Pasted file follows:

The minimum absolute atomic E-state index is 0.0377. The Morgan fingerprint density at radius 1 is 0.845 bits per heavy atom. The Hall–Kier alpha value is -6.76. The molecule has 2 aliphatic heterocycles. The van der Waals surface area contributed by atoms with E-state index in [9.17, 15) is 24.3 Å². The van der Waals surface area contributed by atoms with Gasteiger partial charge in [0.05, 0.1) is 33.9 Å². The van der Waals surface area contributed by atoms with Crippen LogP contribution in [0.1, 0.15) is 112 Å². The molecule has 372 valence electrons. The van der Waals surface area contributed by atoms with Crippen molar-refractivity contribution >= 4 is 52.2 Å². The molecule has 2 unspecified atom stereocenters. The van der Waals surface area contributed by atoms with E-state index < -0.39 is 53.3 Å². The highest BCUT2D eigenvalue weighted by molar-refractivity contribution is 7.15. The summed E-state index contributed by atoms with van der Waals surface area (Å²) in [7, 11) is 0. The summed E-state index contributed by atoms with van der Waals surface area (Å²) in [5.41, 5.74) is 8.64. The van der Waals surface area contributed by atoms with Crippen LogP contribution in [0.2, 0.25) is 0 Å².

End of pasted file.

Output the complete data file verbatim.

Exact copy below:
The minimum absolute atomic E-state index is 0.0377. The Morgan fingerprint density at radius 1 is 0.845 bits per heavy atom. The Hall–Kier alpha value is -6.76. The molecule has 2 aliphatic heterocycles. The van der Waals surface area contributed by atoms with E-state index in [9.17, 15) is 24.3 Å². The van der Waals surface area contributed by atoms with Gasteiger partial charge in [0.05, 0.1) is 33.9 Å². The van der Waals surface area contributed by atoms with Crippen LogP contribution in [0.1, 0.15) is 112 Å². The molecule has 372 valence electrons. The van der Waals surface area contributed by atoms with Crippen molar-refractivity contribution >= 4 is 52.2 Å². The molecule has 2 unspecified atom stereocenters. The van der Waals surface area contributed by atoms with E-state index < -0.39 is 53.3 Å². The highest BCUT2D eigenvalue weighted by molar-refractivity contribution is 7.15. The summed E-state index contributed by atoms with van der Waals surface area (Å²) in [7, 11) is 0. The summed E-state index contributed by atoms with van der Waals surface area (Å²) in [5.41, 5.74) is 8.64. The van der Waals surface area contributed by atoms with Crippen LogP contribution in [0.2, 0.25) is 0 Å².